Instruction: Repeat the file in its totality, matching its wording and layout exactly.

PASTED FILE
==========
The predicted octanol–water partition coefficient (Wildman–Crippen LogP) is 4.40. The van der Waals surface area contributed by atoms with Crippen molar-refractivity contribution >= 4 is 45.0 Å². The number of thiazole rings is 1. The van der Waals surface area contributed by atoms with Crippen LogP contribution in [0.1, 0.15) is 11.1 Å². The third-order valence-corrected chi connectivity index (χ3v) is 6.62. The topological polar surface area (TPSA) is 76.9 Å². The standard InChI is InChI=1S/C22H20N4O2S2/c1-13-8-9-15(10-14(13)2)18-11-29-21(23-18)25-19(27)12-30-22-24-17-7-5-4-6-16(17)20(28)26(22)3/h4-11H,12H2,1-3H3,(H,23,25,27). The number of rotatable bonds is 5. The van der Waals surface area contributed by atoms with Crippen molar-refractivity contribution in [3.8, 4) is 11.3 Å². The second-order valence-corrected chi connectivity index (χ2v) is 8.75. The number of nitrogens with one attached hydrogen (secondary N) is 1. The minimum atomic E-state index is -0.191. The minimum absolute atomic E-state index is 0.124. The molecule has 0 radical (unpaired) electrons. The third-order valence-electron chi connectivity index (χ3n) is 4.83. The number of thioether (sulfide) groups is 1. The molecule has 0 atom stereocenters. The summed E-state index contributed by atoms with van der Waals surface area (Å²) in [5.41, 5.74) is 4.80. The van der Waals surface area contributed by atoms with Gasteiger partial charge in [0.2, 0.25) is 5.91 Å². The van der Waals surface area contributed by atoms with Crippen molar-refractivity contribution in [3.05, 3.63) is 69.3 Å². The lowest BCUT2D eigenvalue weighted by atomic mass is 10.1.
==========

The predicted octanol–water partition coefficient (Wildman–Crippen LogP) is 4.40. The van der Waals surface area contributed by atoms with Crippen molar-refractivity contribution >= 4 is 45.0 Å². The number of thiazole rings is 1. The van der Waals surface area contributed by atoms with Crippen LogP contribution in [0.1, 0.15) is 11.1 Å². The third-order valence-corrected chi connectivity index (χ3v) is 6.62. The topological polar surface area (TPSA) is 76.9 Å². The standard InChI is InChI=1S/C22H20N4O2S2/c1-13-8-9-15(10-14(13)2)18-11-29-21(23-18)25-19(27)12-30-22-24-17-7-5-4-6-16(17)20(28)26(22)3/h4-11H,12H2,1-3H3,(H,23,25,27). The number of rotatable bonds is 5. The van der Waals surface area contributed by atoms with Crippen molar-refractivity contribution in [3.8, 4) is 11.3 Å². The second-order valence-corrected chi connectivity index (χ2v) is 8.75. The number of nitrogens with one attached hydrogen (secondary N) is 1. The minimum atomic E-state index is -0.191. The minimum absolute atomic E-state index is 0.124. The molecule has 0 radical (unpaired) electrons. The third-order valence-electron chi connectivity index (χ3n) is 4.83. The number of thioether (sulfide) groups is 1. The molecule has 0 atom stereocenters. The summed E-state index contributed by atoms with van der Waals surface area (Å²) in [5.41, 5.74) is 4.80. The van der Waals surface area contributed by atoms with Gasteiger partial charge in [0.2, 0.25) is 5.91 Å². The van der Waals surface area contributed by atoms with Crippen molar-refractivity contribution in [3.05, 3.63) is 69.3 Å². The lowest BCUT2D eigenvalue weighted by atomic mass is 10.1.